Canadian Senator’s Bill Aims to Crack Down on Spam

The suspension of Parliament in the ongoing political crisis is not likely to interfere with a much-needed anti-spam bill tabled earlier this year.

Bill S-202, the Anti-Spam Act, which received its second reading in early December before Parliament was prorogued, would crack down on spam by prohibiting the sending of commercial emails to Canadians without their prior consent.

Introduced by Senator Yoine Goldstein, the bill would also ban practices such as automated “email harvesting,” and would require all commercial email messages – even those sent legitimately – to have a clear subject line, accurate contact information, and an easy way to unsubscribe.

While Canada has a national privacy law, it is the only G8 country that does not have any anti-spam laws and technically it is not illegal to send spam emails in Canada.

“Canada needs this legislation and I really intend to be able to push it forward – I’m really committed to getting it through in 2009,” says Goldstein.

As well as providing police with new tools, Bill S-202 would equip Internet Service Providers (ISP) with the authority to block, filter and refuse spam messages. Upon giving reasonable notice, ISP’s would also be able to refuse or cancel service or refuse access to any person who has been convicted under the bill or who sends commercial electronic messages that the ISP has reasonable grounds to believe are sent in contravention of the bill.

Businesses aware that they were being promoted by spam would also be liable unless they took action to stop the messages or notify authorities.

Exemptions would be made for certain groups, such as charities, political parties, polling firms and businesses that have a pre-existing relationship with an email user. However, these groups would still be required to allow users to opt out of further messages.

This year marks the 30th anniversary of the first spam email ever sent.

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Privacy chiefs vow to fight surveillance together, call for global cooperation

A group of international data and privacy protection commissioners has decided to act together to challenge the surveillance society which they claim is developing. Commissioners from the UK, France, Germany and New Zealand will adopt common policies.

At the annual Conference of Data Protection and Information Commissioners, held last week in London, a joint set of objectives was adopted by the international commissioners aimed at tackling what they see as a growing international issue of constant citizen surveillance.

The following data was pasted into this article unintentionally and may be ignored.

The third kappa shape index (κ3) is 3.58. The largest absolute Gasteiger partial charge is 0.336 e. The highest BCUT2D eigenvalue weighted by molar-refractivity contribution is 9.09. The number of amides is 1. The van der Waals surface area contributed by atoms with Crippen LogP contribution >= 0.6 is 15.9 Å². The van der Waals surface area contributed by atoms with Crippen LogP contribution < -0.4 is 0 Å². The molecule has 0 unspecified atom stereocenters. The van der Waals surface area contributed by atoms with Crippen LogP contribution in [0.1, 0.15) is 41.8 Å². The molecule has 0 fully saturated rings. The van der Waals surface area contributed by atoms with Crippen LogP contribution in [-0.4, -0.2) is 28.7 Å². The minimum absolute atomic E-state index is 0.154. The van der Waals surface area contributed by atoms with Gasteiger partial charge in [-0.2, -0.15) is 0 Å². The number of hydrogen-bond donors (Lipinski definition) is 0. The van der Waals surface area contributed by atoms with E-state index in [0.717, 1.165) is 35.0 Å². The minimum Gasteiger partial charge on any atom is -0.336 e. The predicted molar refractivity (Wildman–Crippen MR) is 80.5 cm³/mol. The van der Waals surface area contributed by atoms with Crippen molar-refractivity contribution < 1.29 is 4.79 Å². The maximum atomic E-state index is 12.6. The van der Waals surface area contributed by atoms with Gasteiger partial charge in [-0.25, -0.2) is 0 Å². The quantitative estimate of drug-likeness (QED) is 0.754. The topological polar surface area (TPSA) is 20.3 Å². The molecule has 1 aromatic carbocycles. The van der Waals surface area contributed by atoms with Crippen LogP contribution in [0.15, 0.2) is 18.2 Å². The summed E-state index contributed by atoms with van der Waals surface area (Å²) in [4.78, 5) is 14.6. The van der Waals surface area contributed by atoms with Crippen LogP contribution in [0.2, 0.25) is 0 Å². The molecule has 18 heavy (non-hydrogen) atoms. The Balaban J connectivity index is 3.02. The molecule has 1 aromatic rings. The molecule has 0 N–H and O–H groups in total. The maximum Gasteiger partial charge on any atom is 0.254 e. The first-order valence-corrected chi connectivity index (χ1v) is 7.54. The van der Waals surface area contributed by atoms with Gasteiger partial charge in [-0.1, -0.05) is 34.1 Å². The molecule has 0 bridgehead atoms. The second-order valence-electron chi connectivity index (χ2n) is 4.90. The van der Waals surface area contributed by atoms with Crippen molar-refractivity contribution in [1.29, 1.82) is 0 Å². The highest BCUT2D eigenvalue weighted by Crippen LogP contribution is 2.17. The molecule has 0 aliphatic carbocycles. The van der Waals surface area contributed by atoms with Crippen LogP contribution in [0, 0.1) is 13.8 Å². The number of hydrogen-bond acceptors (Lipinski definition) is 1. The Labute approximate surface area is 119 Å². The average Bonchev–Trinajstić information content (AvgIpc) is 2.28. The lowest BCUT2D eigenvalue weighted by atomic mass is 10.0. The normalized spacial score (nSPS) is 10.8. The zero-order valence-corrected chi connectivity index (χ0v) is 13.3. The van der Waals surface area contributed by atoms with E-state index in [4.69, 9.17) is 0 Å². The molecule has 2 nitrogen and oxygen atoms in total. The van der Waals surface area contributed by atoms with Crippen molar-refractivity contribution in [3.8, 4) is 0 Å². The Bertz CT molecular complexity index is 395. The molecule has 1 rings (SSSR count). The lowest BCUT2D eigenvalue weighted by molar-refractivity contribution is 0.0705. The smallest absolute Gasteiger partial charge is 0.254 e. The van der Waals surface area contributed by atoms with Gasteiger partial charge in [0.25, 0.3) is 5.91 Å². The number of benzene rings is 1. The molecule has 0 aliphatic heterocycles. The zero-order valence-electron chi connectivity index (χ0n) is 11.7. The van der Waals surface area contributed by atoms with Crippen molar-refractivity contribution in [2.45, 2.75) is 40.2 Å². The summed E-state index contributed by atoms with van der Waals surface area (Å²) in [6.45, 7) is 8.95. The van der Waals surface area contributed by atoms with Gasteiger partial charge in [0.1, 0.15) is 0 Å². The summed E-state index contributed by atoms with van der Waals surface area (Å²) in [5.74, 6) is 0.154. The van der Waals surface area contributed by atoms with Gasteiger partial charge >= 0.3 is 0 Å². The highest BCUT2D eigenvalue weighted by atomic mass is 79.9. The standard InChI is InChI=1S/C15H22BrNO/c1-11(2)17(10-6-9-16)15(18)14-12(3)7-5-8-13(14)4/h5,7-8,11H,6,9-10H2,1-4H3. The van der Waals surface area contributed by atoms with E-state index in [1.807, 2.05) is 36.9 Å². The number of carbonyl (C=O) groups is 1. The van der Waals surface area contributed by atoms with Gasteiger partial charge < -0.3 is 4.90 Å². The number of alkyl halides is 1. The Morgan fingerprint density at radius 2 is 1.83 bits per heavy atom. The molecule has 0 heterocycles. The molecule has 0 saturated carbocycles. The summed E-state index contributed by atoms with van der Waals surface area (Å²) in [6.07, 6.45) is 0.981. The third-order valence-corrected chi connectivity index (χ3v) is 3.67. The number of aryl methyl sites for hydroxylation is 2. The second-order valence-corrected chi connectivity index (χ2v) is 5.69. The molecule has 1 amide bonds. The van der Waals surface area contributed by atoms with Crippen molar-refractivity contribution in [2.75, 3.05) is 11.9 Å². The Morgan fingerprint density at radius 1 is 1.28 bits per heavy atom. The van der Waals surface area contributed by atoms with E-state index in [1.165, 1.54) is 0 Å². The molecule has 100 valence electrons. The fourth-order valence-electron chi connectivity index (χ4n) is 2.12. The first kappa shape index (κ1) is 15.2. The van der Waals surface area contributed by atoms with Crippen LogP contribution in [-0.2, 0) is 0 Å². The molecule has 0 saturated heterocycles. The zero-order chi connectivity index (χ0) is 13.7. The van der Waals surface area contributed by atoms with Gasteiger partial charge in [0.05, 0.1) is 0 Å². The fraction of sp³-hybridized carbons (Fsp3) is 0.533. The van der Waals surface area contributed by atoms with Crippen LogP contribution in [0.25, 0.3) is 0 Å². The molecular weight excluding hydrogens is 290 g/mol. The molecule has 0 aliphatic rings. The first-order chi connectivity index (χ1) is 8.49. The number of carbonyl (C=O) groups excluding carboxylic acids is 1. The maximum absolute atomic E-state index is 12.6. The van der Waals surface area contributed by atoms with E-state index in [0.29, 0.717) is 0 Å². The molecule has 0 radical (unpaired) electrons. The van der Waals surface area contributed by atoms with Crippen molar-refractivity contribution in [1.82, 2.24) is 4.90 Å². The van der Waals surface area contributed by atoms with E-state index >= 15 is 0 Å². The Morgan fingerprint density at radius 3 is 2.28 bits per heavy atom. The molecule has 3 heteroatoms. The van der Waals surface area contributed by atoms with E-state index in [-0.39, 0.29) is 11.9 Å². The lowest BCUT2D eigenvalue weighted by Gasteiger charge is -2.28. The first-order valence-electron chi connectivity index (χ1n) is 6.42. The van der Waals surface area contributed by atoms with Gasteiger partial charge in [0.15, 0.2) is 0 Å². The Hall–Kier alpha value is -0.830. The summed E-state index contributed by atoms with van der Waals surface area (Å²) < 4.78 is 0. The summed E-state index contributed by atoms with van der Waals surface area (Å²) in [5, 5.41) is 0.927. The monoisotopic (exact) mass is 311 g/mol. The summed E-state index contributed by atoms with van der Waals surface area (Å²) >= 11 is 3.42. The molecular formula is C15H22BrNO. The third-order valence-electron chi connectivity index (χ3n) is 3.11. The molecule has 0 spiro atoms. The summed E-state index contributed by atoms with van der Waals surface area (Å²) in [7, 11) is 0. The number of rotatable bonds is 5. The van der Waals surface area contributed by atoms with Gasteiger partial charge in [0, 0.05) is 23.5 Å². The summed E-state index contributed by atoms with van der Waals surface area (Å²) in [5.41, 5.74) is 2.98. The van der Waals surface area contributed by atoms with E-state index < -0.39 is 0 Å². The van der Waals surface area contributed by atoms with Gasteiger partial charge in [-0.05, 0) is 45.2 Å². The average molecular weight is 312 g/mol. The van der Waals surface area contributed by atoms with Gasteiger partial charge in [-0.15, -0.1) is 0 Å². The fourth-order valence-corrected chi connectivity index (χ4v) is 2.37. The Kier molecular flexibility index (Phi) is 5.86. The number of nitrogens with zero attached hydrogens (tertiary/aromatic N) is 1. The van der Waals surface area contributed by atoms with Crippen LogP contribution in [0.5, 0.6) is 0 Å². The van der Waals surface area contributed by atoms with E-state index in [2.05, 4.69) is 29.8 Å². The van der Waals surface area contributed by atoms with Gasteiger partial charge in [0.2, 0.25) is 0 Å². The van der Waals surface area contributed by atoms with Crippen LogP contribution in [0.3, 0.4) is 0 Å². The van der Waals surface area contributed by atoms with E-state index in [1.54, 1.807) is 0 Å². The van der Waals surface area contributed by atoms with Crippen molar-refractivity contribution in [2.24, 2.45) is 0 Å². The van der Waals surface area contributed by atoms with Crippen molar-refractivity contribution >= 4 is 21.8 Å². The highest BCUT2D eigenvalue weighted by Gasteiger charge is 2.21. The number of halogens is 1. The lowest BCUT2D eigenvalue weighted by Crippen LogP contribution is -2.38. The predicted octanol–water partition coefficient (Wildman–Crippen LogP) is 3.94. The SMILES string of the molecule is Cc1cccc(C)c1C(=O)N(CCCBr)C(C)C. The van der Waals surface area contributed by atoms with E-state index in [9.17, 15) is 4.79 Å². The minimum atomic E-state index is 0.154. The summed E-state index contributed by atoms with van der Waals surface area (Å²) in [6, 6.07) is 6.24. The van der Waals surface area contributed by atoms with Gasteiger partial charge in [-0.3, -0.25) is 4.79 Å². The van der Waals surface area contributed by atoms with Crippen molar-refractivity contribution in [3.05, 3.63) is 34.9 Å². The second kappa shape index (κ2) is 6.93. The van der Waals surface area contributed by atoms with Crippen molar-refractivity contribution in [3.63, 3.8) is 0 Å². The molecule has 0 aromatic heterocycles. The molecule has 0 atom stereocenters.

“The protection of citizens’ personal data is vital for any society, on the same level as freedom of the press or freedom of movement,” said the communique adopted by commissioners. “As our societies are increasingly dependent on the use of information technologies, and personal data collected or generated at a growing scale, it has become more essential than ever that individual liberties and other legitimate interests of are adequately respected.”

The document calls on data and privacy commissioners to support the establishment of an international convention on data protection, which first agreed on by commissioners in 2005.


SEE: The adopted document (7 page/83KB PDF)

Lawyers ask feds to take action against nosy Internet suppliers

The 36,000-strong association representing Canada’s lawyers is calling on the federal government to take action against a “trend” of cyber spying by Internet service providers.

The Canadian Bar Association crafted a letter to three federal cabinet ministers after Bell Sympatico, Canada’s largest ISP, amended its service agreement with customers three weeks ago to reserve the right to “monitor or investigate” activity for possible reporting to government.

“We urge you to ensure that Canadians’ private information remains appropriately protected,” wrote Brian Tabor, president of the 36,000-member Canadian Bar Association.

The Bell clause, which took effect June 15, advised subscribers that the company retains the right to “monitor or investigate content or your use of your service provider’s networks and to disclose any information necessary to satisfy any laws, regulations or other governmental request.”

For more details, see:

Ian Mulgrew, Vancouver Sun, July 10, 2006, “Bell’s move to monitor us an ominous portent

Ottawa Citizen, Friday, July 07, 2006, “Rein in nosy Internet suppliers, lawyers tell government

Canadian Bar Association Homepage, July 5, 2006, “CBA Says Monitoring By ISPs Could Erode Lawyer-Client Confidentiality

Prof. Michael Geist, Jul. 3, 2006, “Bell Controversy Puts Spotlight on Net Surveillance